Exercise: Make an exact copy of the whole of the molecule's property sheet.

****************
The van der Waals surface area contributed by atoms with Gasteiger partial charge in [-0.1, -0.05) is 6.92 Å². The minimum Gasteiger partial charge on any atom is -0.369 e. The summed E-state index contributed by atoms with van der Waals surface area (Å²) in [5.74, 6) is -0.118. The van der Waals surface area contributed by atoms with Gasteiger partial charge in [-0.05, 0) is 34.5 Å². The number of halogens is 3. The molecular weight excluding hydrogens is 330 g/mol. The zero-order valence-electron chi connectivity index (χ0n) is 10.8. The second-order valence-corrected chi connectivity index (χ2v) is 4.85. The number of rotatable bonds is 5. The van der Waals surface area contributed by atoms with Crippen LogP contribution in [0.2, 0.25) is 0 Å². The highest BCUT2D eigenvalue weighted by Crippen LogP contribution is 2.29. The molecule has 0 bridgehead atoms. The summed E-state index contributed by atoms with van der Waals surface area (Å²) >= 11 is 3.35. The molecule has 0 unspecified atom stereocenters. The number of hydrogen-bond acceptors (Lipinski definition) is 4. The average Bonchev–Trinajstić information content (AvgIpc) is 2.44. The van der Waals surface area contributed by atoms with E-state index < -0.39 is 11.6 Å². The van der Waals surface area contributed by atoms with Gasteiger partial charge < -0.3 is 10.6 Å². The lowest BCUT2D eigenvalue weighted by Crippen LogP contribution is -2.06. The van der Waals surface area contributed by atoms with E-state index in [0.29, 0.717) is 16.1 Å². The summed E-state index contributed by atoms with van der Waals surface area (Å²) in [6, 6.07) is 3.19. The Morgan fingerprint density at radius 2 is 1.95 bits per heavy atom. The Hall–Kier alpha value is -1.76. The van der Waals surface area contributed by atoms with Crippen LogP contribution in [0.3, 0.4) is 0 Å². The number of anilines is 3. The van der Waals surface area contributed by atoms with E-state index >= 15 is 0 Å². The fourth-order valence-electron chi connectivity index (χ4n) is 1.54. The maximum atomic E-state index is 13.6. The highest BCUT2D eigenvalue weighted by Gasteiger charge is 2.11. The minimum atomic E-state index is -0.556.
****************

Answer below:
The van der Waals surface area contributed by atoms with Gasteiger partial charge in [-0.1, -0.05) is 6.92 Å². The minimum Gasteiger partial charge on any atom is -0.369 e. The summed E-state index contributed by atoms with van der Waals surface area (Å²) in [5.74, 6) is -0.118. The van der Waals surface area contributed by atoms with Gasteiger partial charge in [-0.05, 0) is 34.5 Å². The number of halogens is 3. The molecular weight excluding hydrogens is 330 g/mol. The zero-order valence-electron chi connectivity index (χ0n) is 10.8. The second-order valence-corrected chi connectivity index (χ2v) is 4.85. The number of rotatable bonds is 5. The van der Waals surface area contributed by atoms with Crippen LogP contribution in [0.2, 0.25) is 0 Å². The highest BCUT2D eigenvalue weighted by Crippen LogP contribution is 2.29. The molecule has 0 bridgehead atoms. The summed E-state index contributed by atoms with van der Waals surface area (Å²) >= 11 is 3.35. The molecule has 0 unspecified atom stereocenters. The number of hydrogen-bond acceptors (Lipinski definition) is 4. The average Bonchev–Trinajstić information content (AvgIpc) is 2.44. The van der Waals surface area contributed by atoms with E-state index < -0.39 is 11.6 Å². The van der Waals surface area contributed by atoms with Gasteiger partial charge < -0.3 is 10.6 Å². The lowest BCUT2D eigenvalue weighted by Crippen LogP contribution is -2.06. The van der Waals surface area contributed by atoms with E-state index in [0.29, 0.717) is 16.1 Å². The summed E-state index contributed by atoms with van der Waals surface area (Å²) in [6, 6.07) is 3.19. The Morgan fingerprint density at radius 2 is 1.95 bits per heavy atom. The Hall–Kier alpha value is -1.76. The van der Waals surface area contributed by atoms with Crippen LogP contribution in [0.3, 0.4) is 0 Å². The number of anilines is 3. The van der Waals surface area contributed by atoms with E-state index >= 15 is 0 Å². The fourth-order valence-electron chi connectivity index (χ4n) is 1.54. The maximum atomic E-state index is 13.6. The highest BCUT2D eigenvalue weighted by Gasteiger charge is 2.11. The minimum atomic E-state index is -0.556.